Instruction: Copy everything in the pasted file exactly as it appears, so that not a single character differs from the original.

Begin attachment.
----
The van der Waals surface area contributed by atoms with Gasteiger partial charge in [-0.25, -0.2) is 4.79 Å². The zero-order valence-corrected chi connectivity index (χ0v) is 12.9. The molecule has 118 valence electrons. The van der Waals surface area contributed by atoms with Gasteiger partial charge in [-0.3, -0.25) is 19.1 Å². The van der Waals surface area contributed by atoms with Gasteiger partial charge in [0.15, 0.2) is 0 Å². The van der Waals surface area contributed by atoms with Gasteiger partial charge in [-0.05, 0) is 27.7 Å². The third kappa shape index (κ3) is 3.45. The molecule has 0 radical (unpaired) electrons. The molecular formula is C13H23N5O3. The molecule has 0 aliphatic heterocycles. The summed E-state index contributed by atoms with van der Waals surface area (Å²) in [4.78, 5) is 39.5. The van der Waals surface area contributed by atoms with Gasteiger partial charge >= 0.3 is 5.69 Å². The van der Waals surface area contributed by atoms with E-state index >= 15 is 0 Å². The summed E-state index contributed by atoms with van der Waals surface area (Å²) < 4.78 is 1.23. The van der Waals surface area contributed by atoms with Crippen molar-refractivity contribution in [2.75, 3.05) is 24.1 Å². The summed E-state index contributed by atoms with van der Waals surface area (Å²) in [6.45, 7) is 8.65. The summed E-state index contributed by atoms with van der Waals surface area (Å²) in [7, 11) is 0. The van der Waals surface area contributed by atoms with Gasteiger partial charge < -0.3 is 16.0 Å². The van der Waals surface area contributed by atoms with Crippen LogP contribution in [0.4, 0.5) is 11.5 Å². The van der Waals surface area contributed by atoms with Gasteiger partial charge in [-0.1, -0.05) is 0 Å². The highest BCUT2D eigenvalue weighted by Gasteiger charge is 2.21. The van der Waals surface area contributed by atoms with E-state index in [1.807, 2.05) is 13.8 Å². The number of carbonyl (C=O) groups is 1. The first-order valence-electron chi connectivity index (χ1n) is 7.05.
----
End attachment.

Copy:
The van der Waals surface area contributed by atoms with Gasteiger partial charge in [-0.25, -0.2) is 4.79 Å². The zero-order valence-corrected chi connectivity index (χ0v) is 12.9. The molecule has 118 valence electrons. The van der Waals surface area contributed by atoms with Gasteiger partial charge in [-0.3, -0.25) is 19.1 Å². The van der Waals surface area contributed by atoms with Gasteiger partial charge in [0.15, 0.2) is 0 Å². The van der Waals surface area contributed by atoms with Gasteiger partial charge in [-0.05, 0) is 27.7 Å². The third kappa shape index (κ3) is 3.45. The molecule has 0 radical (unpaired) electrons. The molecular formula is C13H23N5O3. The molecule has 0 aliphatic heterocycles. The summed E-state index contributed by atoms with van der Waals surface area (Å²) in [4.78, 5) is 39.5. The van der Waals surface area contributed by atoms with Gasteiger partial charge >= 0.3 is 5.69 Å². The van der Waals surface area contributed by atoms with E-state index >= 15 is 0 Å². The summed E-state index contributed by atoms with van der Waals surface area (Å²) < 4.78 is 1.23. The van der Waals surface area contributed by atoms with Crippen molar-refractivity contribution in [2.75, 3.05) is 24.1 Å². The summed E-state index contributed by atoms with van der Waals surface area (Å²) in [6.45, 7) is 8.65. The summed E-state index contributed by atoms with van der Waals surface area (Å²) in [7, 11) is 0. The van der Waals surface area contributed by atoms with Gasteiger partial charge < -0.3 is 16.0 Å². The van der Waals surface area contributed by atoms with Crippen LogP contribution in [0.4, 0.5) is 11.5 Å². The van der Waals surface area contributed by atoms with Gasteiger partial charge in [-0.1, -0.05) is 0 Å². The highest BCUT2D eigenvalue weighted by Gasteiger charge is 2.21. The van der Waals surface area contributed by atoms with E-state index in [1.807, 2.05) is 13.8 Å². The number of carbonyl (C=O) groups is 1. The first-order valence-electron chi connectivity index (χ1n) is 7.05.